I know, a bit of a jump cut from pregnancy (baby's doing great, btw) to death, but in the wake of yet another death in the family besides Grandma Jane's, I thought I should post my thoughts of her that I prepared in case it was one of those memorial services where the pastor asks people randomly to come up and everyone just sort of sits there looking awkward and feeling guilty that they aren't honoring the deceased. It's probably good that he didn't, as while I can give a decent prepared speech I am not an emotional extrovert (or extrovert in any sense of the word really) and I write much better than I emote. This is as close as I come to putting my heart on my sleeve, so consider yourself lucky.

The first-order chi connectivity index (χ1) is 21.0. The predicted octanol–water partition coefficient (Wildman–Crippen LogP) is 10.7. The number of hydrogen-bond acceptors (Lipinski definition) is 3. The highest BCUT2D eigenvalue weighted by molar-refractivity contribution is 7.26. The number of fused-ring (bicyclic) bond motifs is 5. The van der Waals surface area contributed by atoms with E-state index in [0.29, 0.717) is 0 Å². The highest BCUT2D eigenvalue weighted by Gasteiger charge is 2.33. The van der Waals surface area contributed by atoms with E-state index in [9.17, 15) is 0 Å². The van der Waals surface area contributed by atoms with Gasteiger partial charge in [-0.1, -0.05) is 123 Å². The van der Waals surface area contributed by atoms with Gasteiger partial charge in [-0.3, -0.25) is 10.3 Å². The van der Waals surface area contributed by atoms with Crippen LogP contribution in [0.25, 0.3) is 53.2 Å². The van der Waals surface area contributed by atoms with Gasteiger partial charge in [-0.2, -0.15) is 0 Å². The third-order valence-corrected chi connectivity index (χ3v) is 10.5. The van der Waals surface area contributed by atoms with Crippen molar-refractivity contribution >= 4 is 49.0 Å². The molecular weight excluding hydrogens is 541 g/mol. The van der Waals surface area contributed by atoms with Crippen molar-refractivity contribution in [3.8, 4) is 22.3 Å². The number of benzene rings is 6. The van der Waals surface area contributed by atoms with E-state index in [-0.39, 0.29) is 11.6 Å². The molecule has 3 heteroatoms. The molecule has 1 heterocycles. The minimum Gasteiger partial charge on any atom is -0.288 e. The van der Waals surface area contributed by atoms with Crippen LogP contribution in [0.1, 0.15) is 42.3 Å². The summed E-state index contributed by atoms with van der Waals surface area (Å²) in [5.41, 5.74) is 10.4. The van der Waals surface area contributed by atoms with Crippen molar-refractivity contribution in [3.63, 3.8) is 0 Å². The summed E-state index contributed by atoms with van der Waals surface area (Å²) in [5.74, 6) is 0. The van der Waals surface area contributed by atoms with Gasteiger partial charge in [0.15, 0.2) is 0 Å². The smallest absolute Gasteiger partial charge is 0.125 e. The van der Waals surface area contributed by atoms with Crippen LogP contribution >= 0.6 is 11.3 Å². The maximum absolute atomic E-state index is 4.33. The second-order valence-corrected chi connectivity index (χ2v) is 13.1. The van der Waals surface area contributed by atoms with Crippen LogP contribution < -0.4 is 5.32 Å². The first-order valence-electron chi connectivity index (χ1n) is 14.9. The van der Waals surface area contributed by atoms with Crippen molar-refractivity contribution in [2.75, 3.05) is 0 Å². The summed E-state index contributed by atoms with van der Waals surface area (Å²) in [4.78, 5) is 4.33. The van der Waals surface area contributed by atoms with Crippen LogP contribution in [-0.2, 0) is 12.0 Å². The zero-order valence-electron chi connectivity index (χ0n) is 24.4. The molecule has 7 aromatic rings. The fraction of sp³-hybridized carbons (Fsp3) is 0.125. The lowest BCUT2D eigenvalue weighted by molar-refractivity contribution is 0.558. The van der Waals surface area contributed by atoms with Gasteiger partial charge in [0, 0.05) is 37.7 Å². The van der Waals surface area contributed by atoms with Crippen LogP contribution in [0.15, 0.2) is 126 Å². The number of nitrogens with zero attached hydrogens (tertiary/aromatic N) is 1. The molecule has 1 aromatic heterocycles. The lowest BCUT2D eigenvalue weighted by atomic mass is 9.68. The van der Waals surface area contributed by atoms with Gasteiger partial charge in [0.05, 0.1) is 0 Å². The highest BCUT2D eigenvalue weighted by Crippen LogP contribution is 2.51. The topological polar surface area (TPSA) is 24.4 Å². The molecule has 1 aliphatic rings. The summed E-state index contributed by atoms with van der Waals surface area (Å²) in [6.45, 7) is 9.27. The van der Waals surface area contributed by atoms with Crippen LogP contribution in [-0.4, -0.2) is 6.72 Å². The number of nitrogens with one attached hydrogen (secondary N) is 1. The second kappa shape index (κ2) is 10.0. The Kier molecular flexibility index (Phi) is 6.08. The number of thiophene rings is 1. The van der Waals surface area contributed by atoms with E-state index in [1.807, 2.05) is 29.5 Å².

It’s hard for me to come up with just one or two memories of Grandma Jane that qualify both my relationship with her as well as my perception of her as a person. I’m a big believer in the little things in life making up the most important part of who we are, and that is how I remember her. I remember things like the Ovaltine she always made the grandkids when we visited, how she introduced me to frozen Oreos as an awesome snack, that she let us play with her very expensive jewelry for dress up because if someone wasn’t wearing it what was the point in having it anyway? I remember that she was always dressed nice, with makeup, even when I thought it kind of wasn’t worth the effort since all she was doing was staying home to play with us. I remember she never failed to step on my dog when she visited, mostly because Hershey knew she was probably going to make something that smelled good and managed to plant herself right where Grandma couldn’t avoid her. I remember that she insisted that my then boyfriend, now husband, take her car on a test drive before he bought it from her, even though I had driven her to the house in that car half an hour before and we both knew that she took it to the dealer every 6 months for service and had less than 35,000 miles on it. I remember that she always saved the junk mail for me to go through and enter the Publisher’s Clearinghouse sweepstakes for her, as I couldn’t bear the thought of her missing out on an opportunity to win millions. Now I realize I probably killed more trees by helping her win her fantastic millions than ensured she would be set for life, but the contest bug never left me, as most people who know me can attest. I remember that I was never embarrassed to go clothes shopping with her because even though she didn’t hesitate to give her opinion it was always kind, and she didn’t take offense when I didn’t take her advice – even though I probably should have given her impeccable fashion sense. I remember she never seemed to be offended when my siblings and I headed straight to her bedroom to watch tv when we visited – she had cable and we didn’t, although thinking about it now I would probably be annoyed if I’d planned to spend time with my grandchildren and they planned to spend time with my tv. I remember that she could season anything and make it taste good even when I thought it would be gross. I remember her laugh, the twinkle in her eye that went with it, and am fairly certain at least part of my sarcasm was to her credit. She had this incredible way of always being nice to people, but never overlooking their obvious flaws either, and never being afraid to mention them politely. This included her own flaws, which of course were there but I’m happy to say were few enough that I didn’t notice much. I suppose what all these little things that are etched in my memory are telling me is that she’s always been a huge part of my life, regardless of where I was geographically or personally. She always made an effort to make sure I knew I was loved and supported in my efforts, so much so I took it for granted, which is really what children should do. There are many aspects of her that I aspire to – to be both a fabulous cook and have a clean house at the same time, to make my own children and theoretical grandchildren think that my love and support of them is effortless, and to have a lot of people not mind the fact that I’m opinionated, or if they do know enough to keep their mouth shut about it. Grandma Jane managed to combine both strength and beauty, fairness and love, firmness and flexibility, loyalty and grace. While I took it for granted as a child, I’m finding those quality combinations quite rare in the real world; maybe someday I’ll figure out how she did it.